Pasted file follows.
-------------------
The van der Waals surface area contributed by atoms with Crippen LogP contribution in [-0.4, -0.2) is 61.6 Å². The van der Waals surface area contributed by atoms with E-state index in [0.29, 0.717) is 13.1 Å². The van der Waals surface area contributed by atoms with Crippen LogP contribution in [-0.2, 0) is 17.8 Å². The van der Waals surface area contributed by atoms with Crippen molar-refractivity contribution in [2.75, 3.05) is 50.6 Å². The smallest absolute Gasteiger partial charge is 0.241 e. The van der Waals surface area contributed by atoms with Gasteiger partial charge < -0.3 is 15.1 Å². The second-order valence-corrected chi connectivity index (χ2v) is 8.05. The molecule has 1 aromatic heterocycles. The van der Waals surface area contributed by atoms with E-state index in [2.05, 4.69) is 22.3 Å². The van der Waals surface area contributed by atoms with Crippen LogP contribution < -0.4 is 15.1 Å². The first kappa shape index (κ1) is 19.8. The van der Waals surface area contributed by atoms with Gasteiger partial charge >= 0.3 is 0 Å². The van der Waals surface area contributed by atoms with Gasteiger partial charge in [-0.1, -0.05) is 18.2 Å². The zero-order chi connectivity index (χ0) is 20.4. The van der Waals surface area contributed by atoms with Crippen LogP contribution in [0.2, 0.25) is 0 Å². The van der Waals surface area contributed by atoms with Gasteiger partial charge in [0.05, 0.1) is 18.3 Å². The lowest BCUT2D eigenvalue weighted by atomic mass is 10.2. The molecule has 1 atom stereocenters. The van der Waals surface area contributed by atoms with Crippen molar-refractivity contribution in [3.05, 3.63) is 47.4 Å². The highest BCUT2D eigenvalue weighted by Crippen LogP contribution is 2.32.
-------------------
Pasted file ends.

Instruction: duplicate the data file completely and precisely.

The van der Waals surface area contributed by atoms with Crippen LogP contribution in [-0.4, -0.2) is 61.6 Å². The van der Waals surface area contributed by atoms with E-state index in [0.29, 0.717) is 13.1 Å². The van der Waals surface area contributed by atoms with Crippen LogP contribution in [-0.2, 0) is 17.8 Å². The van der Waals surface area contributed by atoms with Crippen molar-refractivity contribution in [2.75, 3.05) is 50.6 Å². The smallest absolute Gasteiger partial charge is 0.241 e. The van der Waals surface area contributed by atoms with Gasteiger partial charge < -0.3 is 15.1 Å². The second-order valence-corrected chi connectivity index (χ2v) is 8.05. The molecule has 1 aromatic heterocycles. The van der Waals surface area contributed by atoms with E-state index in [2.05, 4.69) is 22.3 Å². The van der Waals surface area contributed by atoms with Crippen LogP contribution < -0.4 is 15.1 Å². The first kappa shape index (κ1) is 19.8. The van der Waals surface area contributed by atoms with Gasteiger partial charge >= 0.3 is 0 Å². The van der Waals surface area contributed by atoms with Gasteiger partial charge in [-0.1, -0.05) is 18.2 Å². The zero-order chi connectivity index (χ0) is 20.4. The van der Waals surface area contributed by atoms with Crippen LogP contribution in [0.2, 0.25) is 0 Å². The van der Waals surface area contributed by atoms with Gasteiger partial charge in [0.05, 0.1) is 18.3 Å². The lowest BCUT2D eigenvalue weighted by atomic mass is 10.2. The molecule has 1 atom stereocenters. The van der Waals surface area contributed by atoms with Crippen molar-refractivity contribution in [3.05, 3.63) is 47.4 Å². The highest BCUT2D eigenvalue weighted by Crippen LogP contribution is 2.32.